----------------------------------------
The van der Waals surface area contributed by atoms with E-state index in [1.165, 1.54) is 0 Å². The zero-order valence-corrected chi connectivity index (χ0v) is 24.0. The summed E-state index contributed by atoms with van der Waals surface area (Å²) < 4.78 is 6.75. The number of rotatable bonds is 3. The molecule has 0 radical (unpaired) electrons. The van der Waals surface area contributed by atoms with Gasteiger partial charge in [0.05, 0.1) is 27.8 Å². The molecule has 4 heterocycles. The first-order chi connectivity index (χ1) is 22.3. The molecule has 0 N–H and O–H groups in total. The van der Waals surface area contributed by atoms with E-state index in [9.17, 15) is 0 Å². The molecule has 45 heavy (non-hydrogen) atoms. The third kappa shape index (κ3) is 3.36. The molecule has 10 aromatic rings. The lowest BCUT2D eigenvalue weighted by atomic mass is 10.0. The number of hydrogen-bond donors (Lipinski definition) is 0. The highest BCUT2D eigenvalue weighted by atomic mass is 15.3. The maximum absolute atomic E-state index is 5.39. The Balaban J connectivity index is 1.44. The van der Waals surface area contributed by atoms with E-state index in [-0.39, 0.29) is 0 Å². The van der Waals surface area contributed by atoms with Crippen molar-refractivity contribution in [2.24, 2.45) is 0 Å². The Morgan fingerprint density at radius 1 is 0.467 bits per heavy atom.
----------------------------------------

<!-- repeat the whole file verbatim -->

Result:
The van der Waals surface area contributed by atoms with E-state index in [1.165, 1.54) is 0 Å². The zero-order valence-corrected chi connectivity index (χ0v) is 24.0. The summed E-state index contributed by atoms with van der Waals surface area (Å²) < 4.78 is 6.75. The number of rotatable bonds is 3. The molecule has 0 radical (unpaired) electrons. The van der Waals surface area contributed by atoms with Gasteiger partial charge in [0.05, 0.1) is 27.8 Å². The molecule has 4 heterocycles. The first-order chi connectivity index (χ1) is 22.3. The molecule has 0 N–H and O–H groups in total. The van der Waals surface area contributed by atoms with E-state index in [9.17, 15) is 0 Å². The molecule has 45 heavy (non-hydrogen) atoms. The third kappa shape index (κ3) is 3.36. The molecule has 10 aromatic rings. The lowest BCUT2D eigenvalue weighted by atomic mass is 10.0. The number of hydrogen-bond donors (Lipinski definition) is 0. The highest BCUT2D eigenvalue weighted by atomic mass is 15.3. The maximum absolute atomic E-state index is 5.39. The Balaban J connectivity index is 1.44. The van der Waals surface area contributed by atoms with E-state index in [-0.39, 0.29) is 0 Å². The van der Waals surface area contributed by atoms with Crippen molar-refractivity contribution in [2.24, 2.45) is 0 Å². The Morgan fingerprint density at radius 1 is 0.467 bits per heavy atom.